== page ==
Judicial Reform or Juristic Coup?

May 2, 2023
Eyal Ziv

Zichron Yaakov, Israel

Class of 2024

Read more from this author →

Israel’s Declaration of Independence states, “It (Israel) will ensure complete equality of social and political rights to all its inhabitants irrespective of religion, race or sex; it will guarantee freedom of religion, conscience, language, education and culture.” Is this in jeopardy?

On December 10, 2022, the first protest against the Israeli government took place. In response, pro-new reform protests have begun taking place; society is taking action. 

A protest in Netanya with both sides participating.

The current government is right-wing, led by Binyamin Netanyahu with 64 members from various parties, such as Licud, Shaas, and Hatzionut Hadatit. Since December, the government started a process of changing the current judicial system. The original system was constructed 75 years ago during the establishment of the State of Israel. 

The protesters against the new reform fear that the result of this new reform will be a politicized and biased supreme court, working hands tied with the government. Michal Hertz, an active protester, said, “From a democratic point of view, society is measured by the way it treats its weakest groups. The entire reform creates a situation where those who are weak will be weaker.  The court traditionally, in democracies, serves as a defender of individual rights. The reform does not look at the weak and dark areas of society, but comes to empower those who already have power.”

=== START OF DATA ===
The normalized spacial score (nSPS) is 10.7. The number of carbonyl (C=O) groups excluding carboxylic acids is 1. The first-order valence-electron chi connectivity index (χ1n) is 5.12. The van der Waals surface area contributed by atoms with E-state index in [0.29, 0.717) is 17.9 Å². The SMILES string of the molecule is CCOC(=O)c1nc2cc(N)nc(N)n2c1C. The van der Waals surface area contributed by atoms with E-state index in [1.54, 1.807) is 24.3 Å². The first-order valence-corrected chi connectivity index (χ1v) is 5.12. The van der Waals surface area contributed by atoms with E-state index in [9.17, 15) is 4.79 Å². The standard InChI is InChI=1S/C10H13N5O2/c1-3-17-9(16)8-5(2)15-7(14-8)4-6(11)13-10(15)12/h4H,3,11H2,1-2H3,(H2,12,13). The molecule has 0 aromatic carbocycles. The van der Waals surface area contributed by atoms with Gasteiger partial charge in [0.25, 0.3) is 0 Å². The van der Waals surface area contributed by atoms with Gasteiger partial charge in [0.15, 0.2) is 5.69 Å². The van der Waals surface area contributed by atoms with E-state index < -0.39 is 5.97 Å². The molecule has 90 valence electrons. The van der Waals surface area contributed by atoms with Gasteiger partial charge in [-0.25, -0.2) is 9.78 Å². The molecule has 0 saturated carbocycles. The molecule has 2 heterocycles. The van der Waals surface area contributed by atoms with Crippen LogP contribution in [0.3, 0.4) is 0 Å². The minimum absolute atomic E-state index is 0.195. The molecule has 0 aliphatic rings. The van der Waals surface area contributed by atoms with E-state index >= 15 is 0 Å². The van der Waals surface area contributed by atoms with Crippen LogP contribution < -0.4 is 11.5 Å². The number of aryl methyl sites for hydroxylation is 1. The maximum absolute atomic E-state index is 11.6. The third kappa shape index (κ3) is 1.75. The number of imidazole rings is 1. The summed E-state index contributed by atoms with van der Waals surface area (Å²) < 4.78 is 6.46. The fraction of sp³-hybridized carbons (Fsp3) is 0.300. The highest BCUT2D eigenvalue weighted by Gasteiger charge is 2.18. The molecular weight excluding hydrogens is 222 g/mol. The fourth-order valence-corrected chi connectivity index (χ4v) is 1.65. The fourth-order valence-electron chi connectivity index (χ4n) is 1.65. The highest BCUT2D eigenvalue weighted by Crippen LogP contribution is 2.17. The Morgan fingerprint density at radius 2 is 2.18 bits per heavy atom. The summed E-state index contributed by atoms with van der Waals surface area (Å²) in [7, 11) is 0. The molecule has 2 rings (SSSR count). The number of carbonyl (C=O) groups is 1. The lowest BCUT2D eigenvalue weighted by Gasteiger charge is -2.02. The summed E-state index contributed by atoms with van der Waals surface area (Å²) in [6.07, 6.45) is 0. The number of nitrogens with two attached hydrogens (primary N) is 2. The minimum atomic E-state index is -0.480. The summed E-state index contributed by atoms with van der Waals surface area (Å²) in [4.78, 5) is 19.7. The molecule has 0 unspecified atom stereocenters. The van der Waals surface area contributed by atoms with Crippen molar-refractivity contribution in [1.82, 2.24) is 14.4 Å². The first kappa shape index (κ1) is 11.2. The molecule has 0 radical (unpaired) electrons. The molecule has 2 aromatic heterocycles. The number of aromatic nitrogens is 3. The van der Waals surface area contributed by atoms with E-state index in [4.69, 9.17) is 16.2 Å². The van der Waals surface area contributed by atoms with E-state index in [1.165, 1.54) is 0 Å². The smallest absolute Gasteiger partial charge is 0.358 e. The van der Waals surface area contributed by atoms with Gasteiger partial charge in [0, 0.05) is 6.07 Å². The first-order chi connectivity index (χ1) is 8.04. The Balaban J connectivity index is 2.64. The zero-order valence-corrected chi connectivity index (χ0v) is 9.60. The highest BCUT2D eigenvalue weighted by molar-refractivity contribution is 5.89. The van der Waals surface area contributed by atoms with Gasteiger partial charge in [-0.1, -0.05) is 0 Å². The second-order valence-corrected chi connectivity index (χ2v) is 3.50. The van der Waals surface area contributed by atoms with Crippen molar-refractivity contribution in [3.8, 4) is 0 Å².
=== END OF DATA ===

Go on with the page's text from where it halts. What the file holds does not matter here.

On the other hand, during an interview with Rachel Orpaz, the Coordinator of Citizenship at Hamoshava High School, she was asked to explain the right-wing perspective, “This is complete fairness from the right-wing point of view. From their perspective, they won the elections fair and square and are allowed to exercise their democratic and diplomatic rights.” 

An egg is thrown by Likud protesters against left-wing protesters.

In addition, Kohelet.org.il states that the new reform will target many other fields. 

Another intention of the government is the override clause. The Israeli democratic institutes explains, “An override clause is a mechanism that would allow the Knesset to enact legislation that overrides a Basic Law.” For example, this could allow a shop owner to decide who can enter their shop according to their preference.  In the future, any Knesset will also have the power to change an original basic law that may hurt many Israeli citizens.  

In conclusion, The government operates legally and is exercising its rights like any other government in the past.  The question is, are they taking it too far?

Eyal Ziv is an Aleph from Maccabi Tzair Zichron and studies diplomacy as a major.

All views expressed on content written for The Shofar represent the opinions and thoughts of the individual authors. The author biography represents the author at the time in which they were in BBYO.

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